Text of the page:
EDB Integration Barometer - 2014

22 September 2014

The results of the third research into preferences of the CIS region population with respect to various aspects of Eurasian integration suggest that the “integration core” of the Eurasian Economic Union (EEU) continues to form and crystallise. The research has been performed by Eurasian Development Bank’s Centre for Integration Studies and the Eurasian Monitor International Research Agency.

Over 13,000 people from ten CIS countries and Georgia (between 1,000 and 2,000 people in each country) took part in the poll.

Here are some results of the research (for more information, please see the analytical summary below). Kazakhstan, Russia and Belarus have a high level of public approval of Customs Union activities. Kazakhstan and Russia demonstrate the highest growth in support their populations express for participation in the Customs Union. Over the recent year, the support for the Customs Union among the population of Kazakhstan and Russia grew by more than 11%, to 84% and 79% respectively. In Belarus, 68% of the population approves participation in the Customs Union.

Among non-Customs Union countries, in 2014 the highest support from the population for joining these two organisations was demonstrated in Tajikistan (72%) and Uzbekistan (68%). In our opinion, this is an argument for activating integration between the EEU and these two countries.

The population of Armenia, which is a candidate to joining the EEU, also expresses higher-than-average support (64%). At the same time, in Uzbekistan the level of support for joining the Customs Union dropped by 9%, and in Tajikistan and Armenia by 3%.

In Kyrgyzstan, which intends to join the EEU after Armenia, the level of public support for joining the Customs Union has reduced significantly over the recent year, from 67% to 50%, while negative attitudes have doubled, which is an alarming sign. Other results of our poll confirm that the Kyrgyz population’s interest in the CIS region has declined in almost all areas of integration (economic, political and sociocultural spheres) while the tendency towards autonomy has increased (where respondents did not express preferences for any countries).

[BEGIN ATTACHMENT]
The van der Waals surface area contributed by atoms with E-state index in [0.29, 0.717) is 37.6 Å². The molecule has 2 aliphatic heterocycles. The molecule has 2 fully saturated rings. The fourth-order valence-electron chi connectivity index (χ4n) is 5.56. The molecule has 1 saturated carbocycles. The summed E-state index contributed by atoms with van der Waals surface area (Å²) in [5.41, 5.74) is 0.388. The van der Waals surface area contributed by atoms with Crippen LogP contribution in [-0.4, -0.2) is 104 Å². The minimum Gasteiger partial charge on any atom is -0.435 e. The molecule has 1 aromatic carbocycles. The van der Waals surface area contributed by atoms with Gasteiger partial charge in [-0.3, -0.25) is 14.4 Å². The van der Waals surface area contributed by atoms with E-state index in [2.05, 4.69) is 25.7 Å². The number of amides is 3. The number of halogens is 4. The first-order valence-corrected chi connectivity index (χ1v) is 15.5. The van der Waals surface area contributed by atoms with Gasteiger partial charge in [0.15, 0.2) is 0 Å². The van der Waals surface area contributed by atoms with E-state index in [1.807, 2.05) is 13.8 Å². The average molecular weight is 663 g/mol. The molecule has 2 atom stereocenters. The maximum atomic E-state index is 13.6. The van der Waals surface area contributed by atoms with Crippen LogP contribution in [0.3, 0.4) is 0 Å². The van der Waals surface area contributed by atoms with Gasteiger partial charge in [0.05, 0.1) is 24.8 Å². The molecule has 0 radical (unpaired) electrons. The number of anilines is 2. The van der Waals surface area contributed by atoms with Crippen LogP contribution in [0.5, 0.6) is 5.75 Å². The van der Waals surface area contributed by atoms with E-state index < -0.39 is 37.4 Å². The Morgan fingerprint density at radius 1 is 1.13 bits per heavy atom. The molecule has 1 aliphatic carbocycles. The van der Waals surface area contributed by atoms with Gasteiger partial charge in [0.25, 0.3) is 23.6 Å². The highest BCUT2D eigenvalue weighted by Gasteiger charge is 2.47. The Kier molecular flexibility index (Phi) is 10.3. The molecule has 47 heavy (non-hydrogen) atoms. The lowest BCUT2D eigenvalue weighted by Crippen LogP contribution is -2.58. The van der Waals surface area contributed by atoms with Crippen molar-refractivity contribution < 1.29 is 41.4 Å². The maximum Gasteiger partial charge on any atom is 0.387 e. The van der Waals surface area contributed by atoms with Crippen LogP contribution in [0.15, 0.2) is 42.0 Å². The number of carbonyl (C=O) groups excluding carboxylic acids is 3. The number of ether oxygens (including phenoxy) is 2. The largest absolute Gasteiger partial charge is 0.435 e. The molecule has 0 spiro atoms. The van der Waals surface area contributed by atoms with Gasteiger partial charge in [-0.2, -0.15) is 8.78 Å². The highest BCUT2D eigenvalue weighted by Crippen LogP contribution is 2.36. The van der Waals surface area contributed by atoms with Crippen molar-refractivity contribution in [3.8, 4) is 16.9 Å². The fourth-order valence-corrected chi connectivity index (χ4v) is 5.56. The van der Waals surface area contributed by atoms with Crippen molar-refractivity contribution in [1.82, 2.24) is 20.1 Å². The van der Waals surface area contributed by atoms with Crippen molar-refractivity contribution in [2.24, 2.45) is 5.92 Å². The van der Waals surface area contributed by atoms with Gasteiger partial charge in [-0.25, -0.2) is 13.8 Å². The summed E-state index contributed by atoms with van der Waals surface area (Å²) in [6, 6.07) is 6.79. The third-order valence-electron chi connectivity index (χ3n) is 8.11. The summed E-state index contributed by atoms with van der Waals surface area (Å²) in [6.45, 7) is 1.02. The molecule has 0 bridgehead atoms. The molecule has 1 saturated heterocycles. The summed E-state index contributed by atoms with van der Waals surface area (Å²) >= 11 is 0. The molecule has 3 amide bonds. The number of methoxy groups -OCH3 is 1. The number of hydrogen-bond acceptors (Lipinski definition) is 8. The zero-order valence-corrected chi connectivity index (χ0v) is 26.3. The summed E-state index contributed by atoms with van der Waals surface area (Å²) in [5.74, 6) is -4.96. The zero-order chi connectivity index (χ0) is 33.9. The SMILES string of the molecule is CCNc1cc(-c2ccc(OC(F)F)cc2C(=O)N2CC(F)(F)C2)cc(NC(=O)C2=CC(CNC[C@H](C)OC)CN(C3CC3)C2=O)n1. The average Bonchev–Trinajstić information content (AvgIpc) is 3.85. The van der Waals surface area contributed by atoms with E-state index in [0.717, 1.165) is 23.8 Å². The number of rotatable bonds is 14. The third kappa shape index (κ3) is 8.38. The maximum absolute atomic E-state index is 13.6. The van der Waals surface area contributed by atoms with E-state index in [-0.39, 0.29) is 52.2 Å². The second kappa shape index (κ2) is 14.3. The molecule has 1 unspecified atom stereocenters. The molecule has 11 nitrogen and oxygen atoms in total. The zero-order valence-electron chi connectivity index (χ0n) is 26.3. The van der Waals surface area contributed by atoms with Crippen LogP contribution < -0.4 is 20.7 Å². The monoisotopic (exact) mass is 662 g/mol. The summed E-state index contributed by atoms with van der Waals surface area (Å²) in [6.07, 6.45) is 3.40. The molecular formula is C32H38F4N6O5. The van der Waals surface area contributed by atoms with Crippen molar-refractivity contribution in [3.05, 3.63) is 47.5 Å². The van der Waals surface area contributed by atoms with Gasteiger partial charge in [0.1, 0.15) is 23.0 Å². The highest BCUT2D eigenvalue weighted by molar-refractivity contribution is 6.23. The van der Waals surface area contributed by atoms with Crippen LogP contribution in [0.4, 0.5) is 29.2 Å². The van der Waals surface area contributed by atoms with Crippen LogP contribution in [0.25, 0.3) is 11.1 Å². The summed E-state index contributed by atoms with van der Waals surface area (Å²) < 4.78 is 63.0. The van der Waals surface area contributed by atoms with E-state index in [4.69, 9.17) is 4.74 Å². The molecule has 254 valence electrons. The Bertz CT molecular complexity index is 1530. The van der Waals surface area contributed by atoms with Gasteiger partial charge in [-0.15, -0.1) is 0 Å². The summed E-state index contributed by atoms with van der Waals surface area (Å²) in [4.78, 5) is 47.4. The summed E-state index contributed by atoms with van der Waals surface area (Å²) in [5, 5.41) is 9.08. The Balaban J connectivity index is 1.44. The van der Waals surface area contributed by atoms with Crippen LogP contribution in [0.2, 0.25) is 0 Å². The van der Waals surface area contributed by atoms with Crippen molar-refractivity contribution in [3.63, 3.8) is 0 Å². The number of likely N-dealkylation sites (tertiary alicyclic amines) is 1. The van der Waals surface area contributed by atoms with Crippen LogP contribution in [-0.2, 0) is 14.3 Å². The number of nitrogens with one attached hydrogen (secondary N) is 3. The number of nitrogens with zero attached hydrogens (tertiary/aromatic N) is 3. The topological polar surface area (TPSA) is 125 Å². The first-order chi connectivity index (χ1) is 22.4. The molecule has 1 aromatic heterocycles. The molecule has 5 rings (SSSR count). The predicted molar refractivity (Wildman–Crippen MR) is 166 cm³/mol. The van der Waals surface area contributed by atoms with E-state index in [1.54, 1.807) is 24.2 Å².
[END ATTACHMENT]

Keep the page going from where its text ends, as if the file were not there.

An interesting fact is that more than half of the Georgian population (53%) continue to support the possible joining to the Customs Union. However, here also the level of approval decreased by 6% and negative attitudes grew by 7% year-on-year.

In Moldova 49% of respondents would prefer joining the Customs Union (down by 6%) and 23% are against this option (up by 7%).

While a year ago the degree of negative attitudes towards participation in Eurasian economic integration was the lowest only in Azerbaijan (among CIS countries), this year Ukraine joined it. In Ukraine the level of support for joining the Customs Union has decreased from 50% to 31% over the year, while negative attitudes to these prospects have grown from 28% to 50%. In Azerbaijan the trend did not change: the low support for its hypothetical joining the Customs Union continued to decline over the year, from 37% to 22%, and negative attitudes grew from 53% to 64%. This confirms that both these countries become increasingly closed with respect to the Eurasian integration project.